As you know we have a “representative” government. We don’t legislate via the Fox news polls, or any other polls. The debate and vote to to raise taxes via an ending of the tax cuts we are talking about here seemed to end with a fairly solid vote against any such action. That was in a congress that was majority democrat. I am just saying that the idea to raise taxes is not a popular one among most politicians. Perhaps not fringe but it is out there.

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  12. Bret4207 says:

    Dave, should we base our tax policy on opinion polls? If so, I’m in favor of taxing anyone that makes a single red cent more than I do at 90% and me at 0%. That’s as fair as laying the majority burden of taxation on the top 25% of wage earners.

    Dan, if you’ll go to the link I provided you can see the IRS stats for over 20 years, hardly a vacuum.

    Pete, I have no pity for ‘the rich”, but stealing from them is just as wrong as stealing from me. Taxation is legalized, but “necessary”, theft. Saying they earn more/have more and therefore should be taxed more is punishment for success. It’s just another artificial means of collecting revenue. Tax the rich at 90%, will it solve the deficit? Will it lower the National Debt? Nope, not if we keep spending like we do. Lower the bar from over $350K to be “rich” to $200K or $150K. That’s a whole lot more people, lots more! Tax them at 50% . Will that solve the problem? Maybe, but what does it do to those folks? Where is the line you all think “rich” is? What are you going to do when the bar keeps getting lower and lower and your taxes creep up and up and you end up with less and less in your pocket?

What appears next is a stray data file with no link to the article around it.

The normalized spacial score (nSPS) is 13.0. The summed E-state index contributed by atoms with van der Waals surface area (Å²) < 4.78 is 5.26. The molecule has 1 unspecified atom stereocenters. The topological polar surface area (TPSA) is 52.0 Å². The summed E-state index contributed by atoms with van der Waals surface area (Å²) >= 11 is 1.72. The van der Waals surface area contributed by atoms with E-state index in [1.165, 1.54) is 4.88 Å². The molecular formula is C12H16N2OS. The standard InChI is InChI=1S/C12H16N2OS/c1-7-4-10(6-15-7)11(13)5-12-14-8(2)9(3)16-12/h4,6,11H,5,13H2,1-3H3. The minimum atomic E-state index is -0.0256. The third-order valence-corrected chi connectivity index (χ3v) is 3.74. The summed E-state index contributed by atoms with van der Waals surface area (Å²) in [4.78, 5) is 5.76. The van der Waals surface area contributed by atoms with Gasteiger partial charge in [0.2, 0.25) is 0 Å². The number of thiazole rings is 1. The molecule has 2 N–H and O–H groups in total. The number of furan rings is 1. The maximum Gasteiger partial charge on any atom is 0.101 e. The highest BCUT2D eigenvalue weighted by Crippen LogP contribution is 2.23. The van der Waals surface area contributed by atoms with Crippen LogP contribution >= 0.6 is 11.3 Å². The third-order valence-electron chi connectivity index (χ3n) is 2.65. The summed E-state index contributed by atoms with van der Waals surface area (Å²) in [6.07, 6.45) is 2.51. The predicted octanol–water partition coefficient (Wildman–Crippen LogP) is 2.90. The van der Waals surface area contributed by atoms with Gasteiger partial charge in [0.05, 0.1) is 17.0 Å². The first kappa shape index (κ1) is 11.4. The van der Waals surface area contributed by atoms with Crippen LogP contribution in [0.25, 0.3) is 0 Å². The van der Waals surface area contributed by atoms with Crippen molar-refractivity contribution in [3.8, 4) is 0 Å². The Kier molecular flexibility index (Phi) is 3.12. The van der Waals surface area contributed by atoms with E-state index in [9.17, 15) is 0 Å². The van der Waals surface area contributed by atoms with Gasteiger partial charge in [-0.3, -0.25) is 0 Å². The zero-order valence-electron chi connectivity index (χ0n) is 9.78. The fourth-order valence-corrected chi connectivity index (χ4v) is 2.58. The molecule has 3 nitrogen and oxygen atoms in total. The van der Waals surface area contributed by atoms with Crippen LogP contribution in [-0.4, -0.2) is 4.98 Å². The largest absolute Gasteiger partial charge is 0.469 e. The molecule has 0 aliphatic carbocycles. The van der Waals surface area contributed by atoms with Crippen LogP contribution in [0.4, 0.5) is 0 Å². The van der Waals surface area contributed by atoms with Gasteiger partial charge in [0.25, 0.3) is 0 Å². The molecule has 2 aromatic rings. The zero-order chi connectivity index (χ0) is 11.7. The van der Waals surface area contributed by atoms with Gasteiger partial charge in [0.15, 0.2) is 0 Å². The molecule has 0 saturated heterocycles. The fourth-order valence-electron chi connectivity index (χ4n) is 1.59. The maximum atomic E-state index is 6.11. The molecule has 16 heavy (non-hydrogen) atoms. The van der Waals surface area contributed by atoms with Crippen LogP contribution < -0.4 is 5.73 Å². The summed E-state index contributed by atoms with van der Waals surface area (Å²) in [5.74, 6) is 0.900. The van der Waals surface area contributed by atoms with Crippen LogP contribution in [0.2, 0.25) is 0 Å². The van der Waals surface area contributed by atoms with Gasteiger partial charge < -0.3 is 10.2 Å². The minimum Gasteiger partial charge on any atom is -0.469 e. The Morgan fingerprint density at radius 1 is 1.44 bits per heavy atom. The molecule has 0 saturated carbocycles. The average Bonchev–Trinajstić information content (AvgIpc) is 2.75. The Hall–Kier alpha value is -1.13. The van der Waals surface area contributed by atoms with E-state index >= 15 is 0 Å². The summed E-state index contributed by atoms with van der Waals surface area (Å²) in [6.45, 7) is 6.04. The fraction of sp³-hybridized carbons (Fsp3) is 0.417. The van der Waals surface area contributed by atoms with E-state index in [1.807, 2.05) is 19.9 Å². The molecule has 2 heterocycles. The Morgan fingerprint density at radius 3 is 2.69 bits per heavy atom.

Spending is at least as much an issue as the tax rates people. Fine, up the tax rates on the top 2 or 5 or 10%. I can promise you as soon as the money starts flowing in the spending will increase! That’s the problem.

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  13. Paul says:

    The title of these posts are important to consider. The title here and yesterday talks about taxing the “rich”. Problem is we don’t tax people’s “riches” or “wealth” we tax peoples income. Guys like Warren Buffet are all for raising taxes on the “wealthy”. What does he care, he or his heirs never need to earn another penny of income in their whole lives and more. These tax increase will have no effect on him, but they will flow through and effect other folks on the lower income scales. Like I said we need to find other ways to get wealthy people to put their capital into the market. Also, if you look at this WSJ article (below), you will see that over time (including many recessions) for every dollar in new taxes that the government collects they spend about $1.20. They just can’t help themselves! What politicians seem to be getting and the folks in the poll aren’t is that raising taxes on anyone is just throwing money into a rat’s hole and making the problem worse. You can raise income taxes on the “rich” but in the end folks at the other end of the ladder will pay for it. I say we find a different way.